Civilization VI Review: A timesink of massively fun proportions
Civilization VI is fantastic, intricate and one of the biggest timesinks in gaming, but it's still a game that must not be missed.
Every single time I fire up Civilization VI, I get a little scared. Not because the designers have eschewed the traditional 4X gameplay in favour of shambling zombie hordes (although they could be in there somewhere, I guess), or because I’m particularly scared of Ghandi and his love of nuclear weapons, although he is once again present in a game that, as the name suggests, spans the history of, well, human history.
No, the reason I get scared by Civilization VI is that starting a game is rather like the reason you’d get scared if you were staring staring into a black hole. It’s massive, it seems to have its own gravitational pull, and the simple act of being anywhere near it means that time will sink into it whether you want it to or not.
I’m well aware that by the time I finish a game of Civilization VI I may well be several years older with a scraggly beard and bleary eyes from staring at hexes and assessing whether they’re better suited for dropping down a barracks, library or wonder of the world. All of these are skills that are essential to success in a game of Civilization VI, but they’re unlikely to carry much weight when you turn up to work the next day bleary eyed because you were up all night seeing off the combined German and Chinese forces just long enough to score a science victory. Unless, that is, you can get your boss hooked as well, but then that might have terrible consequences for your long term job security.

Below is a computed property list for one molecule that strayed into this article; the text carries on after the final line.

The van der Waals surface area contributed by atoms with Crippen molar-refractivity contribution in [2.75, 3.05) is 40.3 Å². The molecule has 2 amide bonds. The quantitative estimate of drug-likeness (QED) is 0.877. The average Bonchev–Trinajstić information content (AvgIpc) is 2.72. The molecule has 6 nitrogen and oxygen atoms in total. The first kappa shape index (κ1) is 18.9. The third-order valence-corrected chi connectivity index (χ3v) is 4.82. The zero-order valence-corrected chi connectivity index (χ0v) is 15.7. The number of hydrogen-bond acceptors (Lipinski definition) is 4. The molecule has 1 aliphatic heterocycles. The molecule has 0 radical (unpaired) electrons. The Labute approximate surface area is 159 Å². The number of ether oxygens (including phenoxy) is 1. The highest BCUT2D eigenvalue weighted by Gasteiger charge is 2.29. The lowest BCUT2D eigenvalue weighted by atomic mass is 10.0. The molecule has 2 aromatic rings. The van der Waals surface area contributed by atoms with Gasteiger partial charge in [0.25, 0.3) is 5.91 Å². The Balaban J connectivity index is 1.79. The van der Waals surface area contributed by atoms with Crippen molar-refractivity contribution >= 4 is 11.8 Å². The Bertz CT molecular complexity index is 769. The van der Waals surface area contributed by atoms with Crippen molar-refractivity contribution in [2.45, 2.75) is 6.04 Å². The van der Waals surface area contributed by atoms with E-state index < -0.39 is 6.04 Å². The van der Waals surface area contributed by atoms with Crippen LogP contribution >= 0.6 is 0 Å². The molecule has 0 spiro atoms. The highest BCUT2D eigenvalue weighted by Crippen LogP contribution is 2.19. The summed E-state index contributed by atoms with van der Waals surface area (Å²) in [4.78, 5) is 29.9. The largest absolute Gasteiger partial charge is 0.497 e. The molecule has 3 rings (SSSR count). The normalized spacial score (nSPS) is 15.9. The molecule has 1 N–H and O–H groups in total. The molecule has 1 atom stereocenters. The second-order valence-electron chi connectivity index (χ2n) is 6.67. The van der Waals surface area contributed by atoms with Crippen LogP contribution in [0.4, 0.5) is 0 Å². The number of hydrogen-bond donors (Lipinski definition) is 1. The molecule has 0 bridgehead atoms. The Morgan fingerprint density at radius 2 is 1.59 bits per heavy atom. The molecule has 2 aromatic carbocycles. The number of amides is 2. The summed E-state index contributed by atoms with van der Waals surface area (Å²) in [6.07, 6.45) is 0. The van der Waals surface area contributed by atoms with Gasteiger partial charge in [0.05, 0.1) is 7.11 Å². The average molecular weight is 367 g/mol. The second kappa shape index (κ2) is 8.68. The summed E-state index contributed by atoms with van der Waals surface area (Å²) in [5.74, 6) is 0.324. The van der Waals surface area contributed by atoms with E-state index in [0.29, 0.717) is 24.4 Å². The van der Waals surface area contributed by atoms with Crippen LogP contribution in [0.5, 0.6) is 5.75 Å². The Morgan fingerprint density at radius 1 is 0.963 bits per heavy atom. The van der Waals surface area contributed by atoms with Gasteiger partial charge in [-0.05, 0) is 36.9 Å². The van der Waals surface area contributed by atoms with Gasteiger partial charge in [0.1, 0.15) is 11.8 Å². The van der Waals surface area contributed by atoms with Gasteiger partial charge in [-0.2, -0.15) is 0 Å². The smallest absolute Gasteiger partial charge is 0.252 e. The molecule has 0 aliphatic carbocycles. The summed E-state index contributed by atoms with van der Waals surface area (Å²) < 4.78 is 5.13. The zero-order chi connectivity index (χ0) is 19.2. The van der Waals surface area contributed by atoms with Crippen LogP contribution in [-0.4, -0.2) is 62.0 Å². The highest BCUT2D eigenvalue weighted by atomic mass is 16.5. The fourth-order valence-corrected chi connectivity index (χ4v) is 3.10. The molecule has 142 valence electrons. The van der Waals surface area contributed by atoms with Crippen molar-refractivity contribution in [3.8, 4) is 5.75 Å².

Reviewing Civilization VI is also a rather daunting task, because the scope and complexity of the game means that there’s really nothing quite like it, and no real point where anyone could claim to have "finished" it. That gives it immense replayability if you do allow it to sink its time-stealing hooks into you, far and above any other title I could think of. On a pure hours-per-play metric, nothing could or would even come close.